sancho

Well-known member
i think the shotgun would be easier to "point and shoot". if i was being charged by a grizz, looking thru a scope would be a last option.

man that would be a scary situation. i think i still opt for the shotgun. you taking any pepper spray? i have read that pepper spray runs them off pretty good.
 

Railguner

Well-known member
Shotgun!......here is my take on Grizzly with a handgun.

" This talk of using pistols for bears reminds me of when I lived in Alaska and carried a S&W Model 29 .44 magnum for bear protection. The locals laughed and me and said I needed to Alaskanize it for it to be of any value. What is that I asked?

You remove the sight and grind the hammer spur off. Then, take a file and round off every sharp piece on the gun. I was told that with this modification, after you had shot the bear six times in the head and he then took the gun away and rammed it up my azz, it would not hurt so badly.

The other tip I was given was to count the shots as I fired at the bear and remember to stop at 5. Then, just as the bear was getting to me I was to take the 6th and final shell and use it to blow my brains out. Much better than getting mauled by a brown bear. Their comment was that a brown bear is the same as the meanest 800 pound junk yard dog that could be found with five switch blade knives in each hand. "

That about sums it up.
RG
 

hunterdoug

Well-known member
thats a good one rg...:lol bashing sign:
12ga slugs all the way.. I keep a 20ga w/slugs in camp here in cali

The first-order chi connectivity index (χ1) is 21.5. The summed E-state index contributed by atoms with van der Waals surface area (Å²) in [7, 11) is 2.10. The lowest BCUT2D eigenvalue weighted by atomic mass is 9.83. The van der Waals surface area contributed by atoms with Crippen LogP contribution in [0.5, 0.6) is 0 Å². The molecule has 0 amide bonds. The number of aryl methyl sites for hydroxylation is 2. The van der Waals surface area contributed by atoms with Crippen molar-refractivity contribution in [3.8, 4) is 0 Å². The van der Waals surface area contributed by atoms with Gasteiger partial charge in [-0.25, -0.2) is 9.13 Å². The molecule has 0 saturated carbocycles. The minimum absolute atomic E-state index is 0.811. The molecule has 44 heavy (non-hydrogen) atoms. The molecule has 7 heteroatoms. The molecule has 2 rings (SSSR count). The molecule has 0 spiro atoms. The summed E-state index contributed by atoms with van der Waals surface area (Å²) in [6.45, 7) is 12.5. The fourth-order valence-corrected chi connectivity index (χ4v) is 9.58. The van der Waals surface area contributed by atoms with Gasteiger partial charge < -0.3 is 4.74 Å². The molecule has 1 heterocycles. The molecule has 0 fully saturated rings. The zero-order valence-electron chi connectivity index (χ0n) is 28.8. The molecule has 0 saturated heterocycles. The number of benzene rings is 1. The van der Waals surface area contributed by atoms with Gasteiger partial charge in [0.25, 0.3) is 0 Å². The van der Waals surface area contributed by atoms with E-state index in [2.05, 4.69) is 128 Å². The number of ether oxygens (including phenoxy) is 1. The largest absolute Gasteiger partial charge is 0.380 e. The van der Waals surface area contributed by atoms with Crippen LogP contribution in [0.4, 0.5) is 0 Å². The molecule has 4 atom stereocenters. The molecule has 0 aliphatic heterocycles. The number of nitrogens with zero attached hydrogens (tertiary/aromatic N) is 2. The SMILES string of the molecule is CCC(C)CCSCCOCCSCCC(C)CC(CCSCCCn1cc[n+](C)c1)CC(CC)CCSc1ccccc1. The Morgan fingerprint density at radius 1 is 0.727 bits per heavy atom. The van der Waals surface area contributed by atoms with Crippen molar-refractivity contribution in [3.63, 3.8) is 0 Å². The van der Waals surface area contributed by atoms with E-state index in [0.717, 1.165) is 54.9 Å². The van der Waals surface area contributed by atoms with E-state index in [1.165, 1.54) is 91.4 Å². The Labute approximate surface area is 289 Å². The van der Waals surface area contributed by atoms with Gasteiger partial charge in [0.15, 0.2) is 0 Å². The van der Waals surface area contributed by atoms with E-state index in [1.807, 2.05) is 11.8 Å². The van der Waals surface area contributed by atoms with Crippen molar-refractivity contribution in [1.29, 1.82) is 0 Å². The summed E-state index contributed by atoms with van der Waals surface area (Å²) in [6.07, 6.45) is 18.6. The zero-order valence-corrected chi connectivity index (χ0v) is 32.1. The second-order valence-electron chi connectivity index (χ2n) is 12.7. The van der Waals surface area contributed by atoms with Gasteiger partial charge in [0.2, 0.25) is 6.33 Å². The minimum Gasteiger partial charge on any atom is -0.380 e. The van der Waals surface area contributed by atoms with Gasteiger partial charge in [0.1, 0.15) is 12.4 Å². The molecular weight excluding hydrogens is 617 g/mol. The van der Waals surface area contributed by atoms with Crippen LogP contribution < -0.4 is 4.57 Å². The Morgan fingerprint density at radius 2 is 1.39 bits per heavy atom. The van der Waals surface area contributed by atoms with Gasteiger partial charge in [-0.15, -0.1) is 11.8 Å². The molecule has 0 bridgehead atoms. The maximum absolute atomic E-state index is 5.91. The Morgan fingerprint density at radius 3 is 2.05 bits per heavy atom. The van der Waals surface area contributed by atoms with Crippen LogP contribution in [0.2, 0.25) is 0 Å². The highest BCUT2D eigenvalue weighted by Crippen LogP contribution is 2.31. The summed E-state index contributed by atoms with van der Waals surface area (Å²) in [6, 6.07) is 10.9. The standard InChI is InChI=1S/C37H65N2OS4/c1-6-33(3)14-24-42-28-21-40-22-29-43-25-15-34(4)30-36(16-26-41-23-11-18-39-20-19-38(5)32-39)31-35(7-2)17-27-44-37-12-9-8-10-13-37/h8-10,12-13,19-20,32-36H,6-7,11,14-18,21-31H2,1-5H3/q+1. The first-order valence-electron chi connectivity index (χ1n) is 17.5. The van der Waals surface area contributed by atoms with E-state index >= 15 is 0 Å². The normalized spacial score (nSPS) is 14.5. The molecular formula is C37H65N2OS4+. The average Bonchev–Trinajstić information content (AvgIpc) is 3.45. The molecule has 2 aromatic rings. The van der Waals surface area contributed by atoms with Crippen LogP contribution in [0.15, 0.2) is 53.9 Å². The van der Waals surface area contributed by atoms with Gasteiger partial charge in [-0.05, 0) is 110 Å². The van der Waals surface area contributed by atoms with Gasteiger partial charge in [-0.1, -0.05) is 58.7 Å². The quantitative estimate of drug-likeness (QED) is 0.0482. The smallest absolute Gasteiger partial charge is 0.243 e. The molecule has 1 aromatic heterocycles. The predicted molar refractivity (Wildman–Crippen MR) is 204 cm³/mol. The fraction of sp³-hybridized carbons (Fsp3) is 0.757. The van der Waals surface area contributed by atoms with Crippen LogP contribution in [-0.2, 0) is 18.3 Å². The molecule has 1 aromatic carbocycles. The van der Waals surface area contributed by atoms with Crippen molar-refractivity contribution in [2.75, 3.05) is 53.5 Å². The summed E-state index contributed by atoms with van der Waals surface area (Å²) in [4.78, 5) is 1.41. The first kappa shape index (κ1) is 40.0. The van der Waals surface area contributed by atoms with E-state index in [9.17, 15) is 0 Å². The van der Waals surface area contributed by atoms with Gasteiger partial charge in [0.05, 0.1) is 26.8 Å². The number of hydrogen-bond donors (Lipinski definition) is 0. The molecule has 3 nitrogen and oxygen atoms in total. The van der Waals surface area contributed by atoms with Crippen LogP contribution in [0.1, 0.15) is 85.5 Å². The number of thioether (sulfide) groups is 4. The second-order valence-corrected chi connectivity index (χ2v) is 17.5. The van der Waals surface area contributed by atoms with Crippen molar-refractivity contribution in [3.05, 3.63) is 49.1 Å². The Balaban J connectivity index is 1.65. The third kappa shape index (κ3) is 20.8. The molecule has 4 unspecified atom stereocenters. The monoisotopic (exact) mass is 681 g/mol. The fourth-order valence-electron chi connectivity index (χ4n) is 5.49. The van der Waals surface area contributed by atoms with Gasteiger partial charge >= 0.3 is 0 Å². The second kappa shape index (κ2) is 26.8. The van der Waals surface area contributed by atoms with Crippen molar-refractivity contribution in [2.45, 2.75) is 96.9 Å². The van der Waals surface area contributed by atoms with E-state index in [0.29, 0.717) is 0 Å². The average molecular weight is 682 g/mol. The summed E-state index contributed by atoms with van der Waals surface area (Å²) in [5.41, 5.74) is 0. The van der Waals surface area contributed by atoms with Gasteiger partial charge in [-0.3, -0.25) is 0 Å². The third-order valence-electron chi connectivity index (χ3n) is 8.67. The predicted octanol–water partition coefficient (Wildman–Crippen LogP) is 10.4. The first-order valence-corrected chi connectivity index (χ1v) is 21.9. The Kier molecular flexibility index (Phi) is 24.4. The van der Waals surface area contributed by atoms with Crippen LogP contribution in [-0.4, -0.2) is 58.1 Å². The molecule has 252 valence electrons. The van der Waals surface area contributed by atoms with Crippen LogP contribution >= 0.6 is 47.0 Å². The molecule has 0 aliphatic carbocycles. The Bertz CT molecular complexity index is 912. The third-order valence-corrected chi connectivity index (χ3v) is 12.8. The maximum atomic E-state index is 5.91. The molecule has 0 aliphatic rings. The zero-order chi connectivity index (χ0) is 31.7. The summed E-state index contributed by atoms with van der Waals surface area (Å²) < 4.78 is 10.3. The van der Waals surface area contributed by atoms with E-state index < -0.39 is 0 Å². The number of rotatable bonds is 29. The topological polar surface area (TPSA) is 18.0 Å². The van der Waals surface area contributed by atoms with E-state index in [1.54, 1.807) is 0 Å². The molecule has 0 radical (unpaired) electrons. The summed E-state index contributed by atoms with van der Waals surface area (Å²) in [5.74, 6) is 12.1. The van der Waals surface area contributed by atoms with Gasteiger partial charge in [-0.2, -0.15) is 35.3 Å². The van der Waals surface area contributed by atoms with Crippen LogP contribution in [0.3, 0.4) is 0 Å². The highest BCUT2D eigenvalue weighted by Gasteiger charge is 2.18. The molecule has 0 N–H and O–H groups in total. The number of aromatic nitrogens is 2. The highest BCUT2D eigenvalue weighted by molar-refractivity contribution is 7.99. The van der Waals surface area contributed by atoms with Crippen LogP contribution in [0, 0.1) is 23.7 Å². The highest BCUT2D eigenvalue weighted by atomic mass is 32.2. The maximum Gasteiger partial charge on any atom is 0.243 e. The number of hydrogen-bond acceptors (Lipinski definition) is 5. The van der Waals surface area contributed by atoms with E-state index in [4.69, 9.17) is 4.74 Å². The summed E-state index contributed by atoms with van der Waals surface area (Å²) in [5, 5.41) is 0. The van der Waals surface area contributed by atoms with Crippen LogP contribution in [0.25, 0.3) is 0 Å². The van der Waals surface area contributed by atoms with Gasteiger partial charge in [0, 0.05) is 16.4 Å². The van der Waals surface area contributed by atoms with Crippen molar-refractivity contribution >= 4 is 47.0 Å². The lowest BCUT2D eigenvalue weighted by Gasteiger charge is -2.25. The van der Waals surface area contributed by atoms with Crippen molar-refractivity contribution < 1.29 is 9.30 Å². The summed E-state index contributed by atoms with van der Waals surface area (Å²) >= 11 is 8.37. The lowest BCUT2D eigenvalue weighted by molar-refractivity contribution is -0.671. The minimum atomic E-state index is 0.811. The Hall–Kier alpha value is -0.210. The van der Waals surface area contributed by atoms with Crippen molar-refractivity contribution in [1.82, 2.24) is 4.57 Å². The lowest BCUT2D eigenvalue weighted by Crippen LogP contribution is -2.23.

TagEmBagEm

Well-known member
Holy smokes! All he wants is your pic a nic basket.

I would say the slug buster slug gun. Only cause the size of that slug and at close range seems to me would have more stopping power than a .30-06 when you want it to happen immediately. Also, like a camera, pointing and shooting sounds much more attractive than trying to pick up a charging bear in your scope.
 

Redneck75

Well-known member
When it comes to knockdown energy it isn't even close, the 30-06 is much more powerful, not even close.

A 12 ga. with 'buckshot'? What are you kidding me? You might be able to change a bears mind about chomping on you, but you are going to have a hell of a time knocking him down with it. Even the very best 12 ga slug is no contest against a 30-06.

That would be a great point if it was true. A 30-06 does not hit anywhere near as hard at 10' as a 12 guage slug does. We're not talking about hunting...we're talking about stopping a charge. At close range, nothing is any better than a shotgun.

Many, many guides carry a 12 guage with buckshot/slugs mixed in the tube. Not uncommon at all. Several theorys as to why. I personally carried all slugs but either way is fine. A full load of 00 buck at a few feet hits awful hard...so does a slug.